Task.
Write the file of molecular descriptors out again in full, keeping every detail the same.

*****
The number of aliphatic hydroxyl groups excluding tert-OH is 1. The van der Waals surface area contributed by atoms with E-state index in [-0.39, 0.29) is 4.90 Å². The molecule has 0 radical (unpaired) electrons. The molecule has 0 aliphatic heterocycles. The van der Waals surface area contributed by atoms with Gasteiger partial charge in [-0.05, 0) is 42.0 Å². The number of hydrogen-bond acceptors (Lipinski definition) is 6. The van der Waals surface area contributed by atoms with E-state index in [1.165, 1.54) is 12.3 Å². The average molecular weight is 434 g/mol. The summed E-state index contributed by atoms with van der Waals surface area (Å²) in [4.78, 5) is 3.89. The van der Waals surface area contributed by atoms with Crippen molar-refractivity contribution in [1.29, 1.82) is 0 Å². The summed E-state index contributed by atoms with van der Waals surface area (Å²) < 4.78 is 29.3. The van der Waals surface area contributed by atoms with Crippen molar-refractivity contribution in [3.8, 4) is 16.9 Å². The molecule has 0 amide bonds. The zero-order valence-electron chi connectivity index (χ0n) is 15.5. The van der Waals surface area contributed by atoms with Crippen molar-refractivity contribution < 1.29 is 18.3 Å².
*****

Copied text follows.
The number of aliphatic hydroxyl groups excluding tert-OH is 1. The van der Waals surface area contributed by atoms with E-state index in [-0.39, 0.29) is 4.90 Å². The molecule has 0 radical (unpaired) electrons. The molecule has 0 aliphatic heterocycles. The van der Waals surface area contributed by atoms with Gasteiger partial charge in [-0.05, 0) is 42.0 Å². The number of hydrogen-bond acceptors (Lipinski definition) is 6. The van der Waals surface area contributed by atoms with E-state index in [1.165, 1.54) is 12.3 Å². The average molecular weight is 434 g/mol. The summed E-state index contributed by atoms with van der Waals surface area (Å²) in [4.78, 5) is 3.89. The van der Waals surface area contributed by atoms with Crippen molar-refractivity contribution in [1.29, 1.82) is 0 Å². The summed E-state index contributed by atoms with van der Waals surface area (Å²) < 4.78 is 29.3. The van der Waals surface area contributed by atoms with Crippen molar-refractivity contribution in [3.8, 4) is 16.9 Å². The molecule has 0 amide bonds. The zero-order valence-electron chi connectivity index (χ0n) is 15.5. The van der Waals surface area contributed by atoms with Crippen molar-refractivity contribution < 1.29 is 18.3 Å².